Becoming A Private Investigator
The PPIAC has always assumed a special responsibility to meet the highest business, professional, and ethical standards for private investigators. Membership in our association provides access to a continuing program of education, contact with skilled and professional investigators willing to help newcomers, and a critical forum for exchanging opinions and ideas for the betterment of our profession.
What kind of background is best?
No single type of personal, business, or professional experience or education qualifies someone to become a private investigator. Our membership includes people from many walks of life — the law, law enforcement, journalism, insurance, even factory jobs and homemakers. The common denominator among us is a commitment to continual learning, and to do the best, most professional job possible.
Do I need to set up a formal business?
You do not need to have a formal business to be a member of the PPIAC, but the short answer is, yes. Because it’s good business practice, a formal business structure — your choice of the many structures available — should be a key part of an investigator’s overall business plan.
A business based on the registration of a trade name with the Colorado Secretary of State — also referred to as an assumed name or fictitious business name — is a simple alternative. Other options to explore are the various forms of corporations and partnerships that one can establish through the Colorado Secretary of State’s office. Each type of corporation or partnership has its advantages and disadvantages.
In most cases, the necessary forms and instructions are available online from the appropriate state agencies.
Do I need some type of insurance?
Insurance is not a requirement for membership in the PPIAC, but liability insurance is a sensible business practice. State law does cover various aspects of business life that do require insurance. Workers compensation for employees is one type, though you can get a waiver if you are the sole proprietor and only employee.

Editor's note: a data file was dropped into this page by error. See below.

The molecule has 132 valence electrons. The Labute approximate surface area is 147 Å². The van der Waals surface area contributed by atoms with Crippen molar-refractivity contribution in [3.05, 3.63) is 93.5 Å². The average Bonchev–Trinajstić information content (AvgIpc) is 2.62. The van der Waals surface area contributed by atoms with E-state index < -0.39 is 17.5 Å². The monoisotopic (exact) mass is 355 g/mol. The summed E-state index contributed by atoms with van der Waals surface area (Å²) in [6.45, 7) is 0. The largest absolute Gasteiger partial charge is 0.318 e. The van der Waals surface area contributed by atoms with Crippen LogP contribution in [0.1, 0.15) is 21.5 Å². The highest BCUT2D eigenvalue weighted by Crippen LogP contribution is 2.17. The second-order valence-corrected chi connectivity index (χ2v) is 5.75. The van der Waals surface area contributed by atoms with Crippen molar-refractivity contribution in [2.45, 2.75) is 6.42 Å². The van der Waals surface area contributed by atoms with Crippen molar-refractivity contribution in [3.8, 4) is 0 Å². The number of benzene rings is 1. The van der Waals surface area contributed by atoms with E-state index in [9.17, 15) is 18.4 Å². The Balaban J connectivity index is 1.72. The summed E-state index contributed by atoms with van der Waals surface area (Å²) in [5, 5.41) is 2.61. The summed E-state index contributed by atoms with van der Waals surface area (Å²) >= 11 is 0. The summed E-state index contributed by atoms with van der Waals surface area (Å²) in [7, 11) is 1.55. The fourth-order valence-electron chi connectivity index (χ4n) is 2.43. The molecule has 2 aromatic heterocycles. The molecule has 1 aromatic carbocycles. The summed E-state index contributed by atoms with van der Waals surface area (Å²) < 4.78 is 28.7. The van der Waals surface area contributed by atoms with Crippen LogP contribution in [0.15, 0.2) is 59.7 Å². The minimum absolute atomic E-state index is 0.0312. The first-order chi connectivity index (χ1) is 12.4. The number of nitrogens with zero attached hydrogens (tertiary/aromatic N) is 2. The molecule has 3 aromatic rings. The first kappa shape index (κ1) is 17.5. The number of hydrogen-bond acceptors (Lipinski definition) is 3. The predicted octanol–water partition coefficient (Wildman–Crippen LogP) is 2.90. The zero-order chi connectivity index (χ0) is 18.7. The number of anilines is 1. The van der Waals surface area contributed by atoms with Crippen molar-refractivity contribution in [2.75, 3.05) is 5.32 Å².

The Colorado Department of Labor and Employment describes the requirement as follows:
“All public and private employers in Colorado, with limited exceptions, must provide workers’ compensation coverage for their employees if one or more full or part-time persons are employed, including family members. A person hired to perform services for pay is presumed by law to be an employee. This includes all persons elected or appointed to public sector service and all persons appointed or hired by private employers for remuneration.”
Already mentioned as not required, but essential nevertheless, is coverage for errors and omissions, commonly known as liability insurance. Some potential clients, particularly insurance companies, may even ask to be specifically named on your liability insurance certificate before hiring you to work for them. No insurance — no work.
Where can I obtain more information?
The best starting point is to attend one of our PPIAC meetings, which we hold on the first Wednesday of each month except during the month when we hold our annual conference. Everyone is welcome. We would be glad to see you!
You will have a good look at our monthly training and a great chance to meet some of the professional investigators who can guide you in the right direction. The meetings start at 6:30 p.m., but we always have a get-together beginning at 6:00 pm. Members and guests are welcome to attend. Our board meets at 4:30 p.m.
Each year, usually during the first week of October, the PPIAC sponsors an annual conference that focuses on education and training.